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How retirement will look in 2015

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Rebecca Kincade on September 8, 2014 - 7:15 am in Advice, Featured Advice

On 21 July 2014, the government released their response to the ‘Freedom and Choice in Pensions’ consultation, effectively giving the go-ahead for the sweeping pension changes that were proposed as part of the 2014 Budget in March. These changes could radically alter your plans for retirement.

Stephen McClelland 2 (1)

Stephen McClelland

From April next year, we will see more freedom in ways people can take their pension benefits when they reach 55. Few would argue that choice and flexibility are good things, but what do the changes mean if you are planning your retirement? Stephen McClelland of Stephen McClelland Financial Management LTD gives you five areas for consideration.

More freedom in how you draw your income

In theory, the flexibility will allow you to treat your pension fund in the same way as any other investment: you will be able to take withdrawals whenever you want.

From April 2015, if you are a member of a defined contribution pension scheme and aged 55 or over, you will be able to draw money from it as you see fit. You can receive a tax free cash sum of up to 25% of the amount you take, then you will have the freedom to access some or all of the remaining fund as income, taxable at your marginal rate of income tax. So if you want to access all of the money from your pension, you will be able to take it as a lump sum.

As tempting as it sounds to get hold of your money when you want it, in practice, the tax treatment may discourage you from extracting large sums in a single year. So unless you really need the extra income, you may want to withdraw your pension savings at a slower rate that is more tax-efficient.

Although the new pension freedoms mean you will no longer be compelled to buy an annuity, if you are looking to secure a guaranteed income for the rest of your life, an annuity will still be an appropriate option for you, especially as it’s impossible to tell how long you will live.

Changes to how much you can contribute

From April 2015, if you are drawing an income from your pension (after taking tax free cash) and wish to make contributions defined contribution schemes, you can continue to do so, but the amount on which you can receive tax relief (the ‘Annual Allowance’) will be cut from £40,000 to £10,000 a year. This could be via employer or personal contributions.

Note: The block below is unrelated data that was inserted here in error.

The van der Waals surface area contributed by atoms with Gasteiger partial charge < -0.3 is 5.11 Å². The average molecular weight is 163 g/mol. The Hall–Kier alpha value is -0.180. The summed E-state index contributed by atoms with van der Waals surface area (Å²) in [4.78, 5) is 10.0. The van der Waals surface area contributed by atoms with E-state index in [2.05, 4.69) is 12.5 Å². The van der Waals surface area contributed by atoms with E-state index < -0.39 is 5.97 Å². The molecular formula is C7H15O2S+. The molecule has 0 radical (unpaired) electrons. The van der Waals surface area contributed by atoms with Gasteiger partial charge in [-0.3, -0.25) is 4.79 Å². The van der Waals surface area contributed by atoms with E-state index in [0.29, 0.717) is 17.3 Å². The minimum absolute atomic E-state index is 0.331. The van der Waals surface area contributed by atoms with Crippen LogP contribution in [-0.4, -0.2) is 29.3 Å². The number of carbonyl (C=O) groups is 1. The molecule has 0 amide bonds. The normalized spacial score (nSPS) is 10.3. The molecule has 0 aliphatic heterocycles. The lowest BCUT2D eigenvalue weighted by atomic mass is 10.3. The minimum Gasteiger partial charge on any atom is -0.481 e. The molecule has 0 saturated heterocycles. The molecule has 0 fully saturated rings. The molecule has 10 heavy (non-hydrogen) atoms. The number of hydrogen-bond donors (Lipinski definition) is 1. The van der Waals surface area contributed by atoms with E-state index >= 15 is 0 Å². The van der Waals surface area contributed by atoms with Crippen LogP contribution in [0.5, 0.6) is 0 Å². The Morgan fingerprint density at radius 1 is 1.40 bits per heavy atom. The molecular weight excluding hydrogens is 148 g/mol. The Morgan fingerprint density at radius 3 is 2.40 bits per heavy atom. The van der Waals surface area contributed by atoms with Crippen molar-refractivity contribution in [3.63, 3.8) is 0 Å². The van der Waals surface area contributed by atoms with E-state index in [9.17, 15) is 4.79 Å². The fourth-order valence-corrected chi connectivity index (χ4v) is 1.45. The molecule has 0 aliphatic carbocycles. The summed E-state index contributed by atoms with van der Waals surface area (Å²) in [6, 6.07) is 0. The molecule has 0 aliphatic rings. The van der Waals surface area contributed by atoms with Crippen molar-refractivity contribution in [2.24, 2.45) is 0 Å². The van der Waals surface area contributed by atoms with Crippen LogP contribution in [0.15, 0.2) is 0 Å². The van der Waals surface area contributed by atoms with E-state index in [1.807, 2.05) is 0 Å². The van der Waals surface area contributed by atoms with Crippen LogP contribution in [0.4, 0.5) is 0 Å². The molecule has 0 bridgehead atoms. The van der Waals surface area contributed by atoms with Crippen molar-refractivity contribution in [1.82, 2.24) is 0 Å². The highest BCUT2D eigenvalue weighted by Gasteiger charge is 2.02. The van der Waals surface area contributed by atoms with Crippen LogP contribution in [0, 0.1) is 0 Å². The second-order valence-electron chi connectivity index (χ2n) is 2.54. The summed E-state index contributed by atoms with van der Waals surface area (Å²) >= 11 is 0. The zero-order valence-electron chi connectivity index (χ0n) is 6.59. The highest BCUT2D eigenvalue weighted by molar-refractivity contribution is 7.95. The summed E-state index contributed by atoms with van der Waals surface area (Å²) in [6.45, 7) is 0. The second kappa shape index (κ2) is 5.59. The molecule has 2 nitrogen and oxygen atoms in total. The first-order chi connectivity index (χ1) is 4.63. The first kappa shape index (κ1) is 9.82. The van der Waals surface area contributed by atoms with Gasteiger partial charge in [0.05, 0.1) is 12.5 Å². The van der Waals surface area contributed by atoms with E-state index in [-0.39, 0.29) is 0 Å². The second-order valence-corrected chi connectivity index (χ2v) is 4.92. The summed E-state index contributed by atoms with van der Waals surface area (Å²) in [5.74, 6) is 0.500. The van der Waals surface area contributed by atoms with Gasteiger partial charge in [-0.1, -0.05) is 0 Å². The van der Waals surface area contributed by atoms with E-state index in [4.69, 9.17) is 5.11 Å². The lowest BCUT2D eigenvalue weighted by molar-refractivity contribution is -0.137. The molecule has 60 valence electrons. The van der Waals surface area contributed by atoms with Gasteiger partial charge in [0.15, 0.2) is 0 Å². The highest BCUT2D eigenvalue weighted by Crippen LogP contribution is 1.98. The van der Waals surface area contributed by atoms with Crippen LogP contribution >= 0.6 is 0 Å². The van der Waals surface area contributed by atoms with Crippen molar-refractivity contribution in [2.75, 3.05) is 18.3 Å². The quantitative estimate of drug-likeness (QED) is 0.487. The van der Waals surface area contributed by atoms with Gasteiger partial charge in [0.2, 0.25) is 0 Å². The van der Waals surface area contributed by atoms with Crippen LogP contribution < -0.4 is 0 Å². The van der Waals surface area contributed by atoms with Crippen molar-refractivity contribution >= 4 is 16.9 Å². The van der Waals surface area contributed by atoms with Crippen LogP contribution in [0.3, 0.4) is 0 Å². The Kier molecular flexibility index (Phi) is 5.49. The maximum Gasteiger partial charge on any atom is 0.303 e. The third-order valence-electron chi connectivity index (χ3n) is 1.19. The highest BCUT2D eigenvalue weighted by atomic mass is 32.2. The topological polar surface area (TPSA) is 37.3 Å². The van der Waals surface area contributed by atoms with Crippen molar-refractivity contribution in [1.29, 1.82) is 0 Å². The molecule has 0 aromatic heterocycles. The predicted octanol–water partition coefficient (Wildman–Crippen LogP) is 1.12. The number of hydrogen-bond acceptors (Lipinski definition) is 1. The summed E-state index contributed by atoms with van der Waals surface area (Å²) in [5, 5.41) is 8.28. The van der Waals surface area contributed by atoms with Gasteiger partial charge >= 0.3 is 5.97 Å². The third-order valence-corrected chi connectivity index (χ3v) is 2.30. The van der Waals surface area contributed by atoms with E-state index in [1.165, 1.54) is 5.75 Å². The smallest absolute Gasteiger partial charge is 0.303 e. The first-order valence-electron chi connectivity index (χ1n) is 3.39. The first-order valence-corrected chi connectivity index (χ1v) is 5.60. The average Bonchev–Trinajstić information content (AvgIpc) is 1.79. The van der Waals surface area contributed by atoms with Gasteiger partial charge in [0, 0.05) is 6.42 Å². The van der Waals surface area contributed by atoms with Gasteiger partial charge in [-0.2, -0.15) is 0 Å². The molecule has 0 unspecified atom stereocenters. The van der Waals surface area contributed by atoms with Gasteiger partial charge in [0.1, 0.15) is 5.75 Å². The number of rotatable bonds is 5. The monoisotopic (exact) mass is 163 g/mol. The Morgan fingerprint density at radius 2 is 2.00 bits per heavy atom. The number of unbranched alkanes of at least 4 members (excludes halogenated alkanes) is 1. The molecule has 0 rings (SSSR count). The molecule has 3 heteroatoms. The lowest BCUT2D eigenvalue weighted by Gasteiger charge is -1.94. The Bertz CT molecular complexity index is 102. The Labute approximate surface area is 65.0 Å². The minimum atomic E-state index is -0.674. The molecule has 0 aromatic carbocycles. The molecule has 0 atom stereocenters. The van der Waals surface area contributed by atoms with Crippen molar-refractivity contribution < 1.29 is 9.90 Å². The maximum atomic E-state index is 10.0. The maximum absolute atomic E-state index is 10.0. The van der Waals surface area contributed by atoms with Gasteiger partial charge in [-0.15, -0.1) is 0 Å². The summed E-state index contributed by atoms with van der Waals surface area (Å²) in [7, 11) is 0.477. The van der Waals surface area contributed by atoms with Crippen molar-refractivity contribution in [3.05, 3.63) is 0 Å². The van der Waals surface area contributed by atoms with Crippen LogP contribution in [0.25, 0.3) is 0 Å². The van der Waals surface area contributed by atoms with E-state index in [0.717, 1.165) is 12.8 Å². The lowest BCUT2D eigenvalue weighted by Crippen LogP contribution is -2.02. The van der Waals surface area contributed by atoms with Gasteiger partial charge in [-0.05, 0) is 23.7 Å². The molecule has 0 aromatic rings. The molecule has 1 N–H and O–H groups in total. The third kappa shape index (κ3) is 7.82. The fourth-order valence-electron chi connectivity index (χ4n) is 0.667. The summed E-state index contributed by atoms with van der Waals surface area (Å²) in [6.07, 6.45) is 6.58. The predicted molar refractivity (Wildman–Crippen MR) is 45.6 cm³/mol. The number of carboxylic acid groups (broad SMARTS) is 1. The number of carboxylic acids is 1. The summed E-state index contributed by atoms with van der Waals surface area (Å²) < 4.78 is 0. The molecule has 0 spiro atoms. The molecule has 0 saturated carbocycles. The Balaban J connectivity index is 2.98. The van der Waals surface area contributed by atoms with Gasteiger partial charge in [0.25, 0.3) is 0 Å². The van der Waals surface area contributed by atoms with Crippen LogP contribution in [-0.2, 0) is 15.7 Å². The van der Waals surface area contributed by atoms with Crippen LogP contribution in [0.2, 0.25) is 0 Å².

The £10,000 Annual Allowance will be introduced for those already in ‘flexible drawdown’. This provides a potential advantage as the existing rules prohibit tax-relievable contributions if you are already taking income from Flexible Drawdown.

In some circumstances the Annual Allowance will not apply, but the rules can be complex. For example, you will be able to take income from a maximum of three smaller personal pension pots, or an unlimited number of smaller occupational pension pots (in both cases, worth less than £10,000), without being subject to the Annual Allowance restriction. Similarly, if you enter Capped Drawdown before April 2015 and take income within your income limit after this date, the Annual Allowance will remain at £40,000 a year in these cases.

Transferring defined benefit schemes

Transfers from private sector defined benefit to defined contribution schemes will continue to be allowed. The government is also consulting further on allowing full or partial withdrawals direct from private sector defined benefit schemes, to remove the need to transfer out to a defined contribution scheme before taking benefits. If you are a member of a defined benefit scheme that is already in payment and you wish to transfer out, this will continue to be prohibited.

Transfers from unfunded public service defined benefit schemes will not be allowed. Transfers from funded public service defined benefit to defined contribution schemes will be permitted.

Taxation on death to be reviewed

The tax position on death under the current rules is that lump sum payments from any money remaining in drawdown is subject to a death tax charge of 55%. The same tax rate also applies to any remaining pension fund not being used to provide benefits, if the death occurs from age 75 onwards. The government has said 55% may be too high and is now consulting on this. It intends to announce its decision in the Autumn Statement.

Guidance or advice?

From April 2015, the government will introduce a new right to impartial financial guidance at the point of retirement, for anyone with a defined contribution pension scheme. The guidance will be delivered through a range of organisations, including the Pensions Advisory Service and the Money Advice Service. But it’s important to understand that what will be on offer is just guidance– not advice- so while guidance will explain the impact of these new rules and let you know what you could do, it won’t tell you what you should do. Advice, therefore, remains essential.

To receive a complimentary guide covering Wealth Management, Retirement planning or Inheritance Tax contact Stephen McClelland of Stephen McClelland Financial Management LTD on or email



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